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droneriot
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PostPosted: Mon Nov 11, 2019 4:57 am 
 

They neutered the entire main plot of Apocalypse by making the titular character the least intimidating villain in the entire series, so the only thing enjoyable about it were the numerous fan service scene like seeing Logan, Caliban, another Quicksilver scene, the Star Wars comment, Nightcrawler, the Venom and Metallica songs, the Magneto introduction, etc. Dark Phoenix has the same quality main plot, but left out the fan service scenes, but in turn threw in all that DCEU grimdark feel complete with Hans Zimmer soundtrack and an incurable aversion to turning the damn lights on, ever (maybe vampires in the movie that we didn't know.) I don't think there is "all the hate", millions of people still watched it and not all reviews are negative, it's just disliked by more people than previous ones because it has far less that would appeal to a lot of people. For people who loved the Henry Cavill Superman trilogy it should be the perfect Marvel movie.

To add to the bringing up Henry Cavill Superman and "all the hate", good to remember that Justice League is only considered a box office failure because of its insane budget. For any normally budgeted movie $657 million worldwide would be amazing, it's a lot of money. Dark Phoenix is the same on a smaller scale, it's a commercial failure because of its huge budget, but it actually made more at the box office than many genre films considered classics, even adjusted for inflation. So there wasn't really any universal rejection by audiences, it just cost way too much to make relative to its appeal.
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Jonpo
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Joined: Tue Jul 31, 2007 10:05 am
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PostPosted: Mon Nov 11, 2019 10:24 am 
 

I was also really pleasantly surprised with Into the Spiderverse. I thought I posted about it here but sometimes I type up a big long post and then delete it for no apparent reason. I put the movie on as "background noise" intending to nap to it but I was glued. I usually struggle with all the flagrant CGI in super hero flicks but this is easily remedied by making the WHOLE THING a cartoon. Noir Spiderman is my favorite.

I finally watched Upgrade. God damn, so fun. I really enjoyed how dark and psychological it got in the middle-end.
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Resident_Hazard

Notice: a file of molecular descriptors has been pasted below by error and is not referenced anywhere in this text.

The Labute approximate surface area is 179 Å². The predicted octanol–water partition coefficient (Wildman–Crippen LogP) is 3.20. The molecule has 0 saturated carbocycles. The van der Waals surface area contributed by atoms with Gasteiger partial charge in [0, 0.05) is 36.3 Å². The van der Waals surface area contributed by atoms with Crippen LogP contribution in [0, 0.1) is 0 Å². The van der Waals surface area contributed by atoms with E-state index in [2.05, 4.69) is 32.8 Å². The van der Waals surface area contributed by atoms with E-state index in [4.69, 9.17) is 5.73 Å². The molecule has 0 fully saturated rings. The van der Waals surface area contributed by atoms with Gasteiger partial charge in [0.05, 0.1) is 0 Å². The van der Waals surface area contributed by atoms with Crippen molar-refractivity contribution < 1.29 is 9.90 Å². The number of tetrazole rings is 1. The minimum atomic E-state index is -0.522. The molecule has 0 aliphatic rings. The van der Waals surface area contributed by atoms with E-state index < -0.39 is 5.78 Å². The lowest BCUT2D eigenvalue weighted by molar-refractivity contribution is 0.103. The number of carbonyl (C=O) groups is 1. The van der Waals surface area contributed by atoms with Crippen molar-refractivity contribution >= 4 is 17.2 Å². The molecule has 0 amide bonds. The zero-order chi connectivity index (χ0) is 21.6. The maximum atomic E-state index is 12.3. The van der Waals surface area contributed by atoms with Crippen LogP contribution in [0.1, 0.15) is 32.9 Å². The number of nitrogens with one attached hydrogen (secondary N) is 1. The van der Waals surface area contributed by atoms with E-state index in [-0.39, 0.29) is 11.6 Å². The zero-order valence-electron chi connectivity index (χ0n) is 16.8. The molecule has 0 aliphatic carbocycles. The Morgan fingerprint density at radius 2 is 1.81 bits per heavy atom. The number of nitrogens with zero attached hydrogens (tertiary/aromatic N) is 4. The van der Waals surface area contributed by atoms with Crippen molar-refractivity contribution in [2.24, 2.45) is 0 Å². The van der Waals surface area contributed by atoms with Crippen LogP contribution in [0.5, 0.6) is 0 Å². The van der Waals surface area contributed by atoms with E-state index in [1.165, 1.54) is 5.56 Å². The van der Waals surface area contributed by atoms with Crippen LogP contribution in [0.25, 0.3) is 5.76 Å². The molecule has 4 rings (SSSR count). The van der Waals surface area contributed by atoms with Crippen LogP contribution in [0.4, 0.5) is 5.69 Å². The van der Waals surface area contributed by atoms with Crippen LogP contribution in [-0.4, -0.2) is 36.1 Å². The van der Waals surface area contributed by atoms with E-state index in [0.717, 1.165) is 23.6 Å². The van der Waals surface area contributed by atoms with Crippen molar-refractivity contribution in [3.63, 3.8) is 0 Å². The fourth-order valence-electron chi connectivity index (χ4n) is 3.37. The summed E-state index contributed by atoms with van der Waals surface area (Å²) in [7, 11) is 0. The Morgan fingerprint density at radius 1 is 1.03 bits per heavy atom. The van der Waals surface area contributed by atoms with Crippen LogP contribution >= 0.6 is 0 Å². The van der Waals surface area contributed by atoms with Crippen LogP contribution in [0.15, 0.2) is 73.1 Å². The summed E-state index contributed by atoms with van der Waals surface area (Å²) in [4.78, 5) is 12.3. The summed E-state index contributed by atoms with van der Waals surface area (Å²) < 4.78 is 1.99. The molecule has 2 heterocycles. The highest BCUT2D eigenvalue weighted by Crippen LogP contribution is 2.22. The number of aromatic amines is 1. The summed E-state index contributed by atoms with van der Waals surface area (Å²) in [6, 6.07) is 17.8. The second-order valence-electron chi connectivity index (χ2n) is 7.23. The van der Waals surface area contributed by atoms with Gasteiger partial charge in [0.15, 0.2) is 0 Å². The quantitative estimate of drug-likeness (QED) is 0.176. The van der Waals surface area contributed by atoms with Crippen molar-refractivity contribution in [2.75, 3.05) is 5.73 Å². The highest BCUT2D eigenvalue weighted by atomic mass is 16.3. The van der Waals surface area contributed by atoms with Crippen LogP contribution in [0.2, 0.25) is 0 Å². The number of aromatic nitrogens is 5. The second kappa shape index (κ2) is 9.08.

Possessed by Starscream's Ghost

Joined: Thu Oct 07, 2004 2:33 pm
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PostPosted: Tue Nov 12, 2019 10:18 am 
 

Mix of old and new here:

Day of the Dead: Didn't have my son with me the previous week, so we finished out our Halloween movies this past weekend. This is handily my favorite zombie movie, and it never, ever gets old. My son's second time seeing it. Last time, a mix of the gore and the pile of sugar he'd eaten caused his stomach to turn, so he had to look away a few times. This time, he watched it all. Hard to say anything else about this one. The tension, the atmosphere, the music, the actors, the effects, the gore, the pacing--everything in this movie is essentially perfect zombie horror. It's simply a great movie. The zombie apocalypse is in full swing, and these people are out of patience. They're sitting on a powder keg, and everyone is holding a match.

The Greatest Showman: My son and girlfriend wanted to watch it, as they both love it, and I'd never seen it. Fictionalized musical telling of the life of P.T. Barnum with modernized musical numbers. An uplifting story about acceptance with some fun musical numbers. I did find it odd they couldn't find a little person to play General Tom Thumb, though. The guy is short, but he was on his knees or given odd CG legs at one point. They really couldn't find someone to fill that role that didn't have to be given CG legs? This was oddly distracting. I have long been a fan of old tyme Freakshows, the attractions and people, and the like. AHS: Freakshow is my favorite season, for instance. But the film is mostly focused on Barnum, not the attractions. The abundance of digital backgrounds, greenscreens, and CG elements made the film feel dreamy, but didn't necessarily harm it. Musicals are not one of my favorites. There are some that I love, like the 1986 Little Shop of Horrors and, let's be frank, the South Park movie. Sweeny Todd was decent, and this was pretty good. But it's not a genre I tend to gravitate towards. I hated Moulin Rouge, though.

Nightmare on Elm Street 3: Dream Warriors: The last of the Halloween movies for my boy and I. I am consistently impressed by this chapter in the series, and I seem to forget what it's really like. It is the turning point in the franchise where the dreams become more fantastical and surreal, and Freddy's comedic elements and one liners start to appear. However, it is the middle ground between the original straight-horror films and the 5th and 6th films, which became very comedy-heavy. As such, it is still a very solid horror film, with generally great effects. There are moments the effects are clearly dated (the Freddy skeleton has some shaking when picking up John Saxon), but it's still very entertaining to watch, even if the Dream Warriors themselves tend not to amount to much.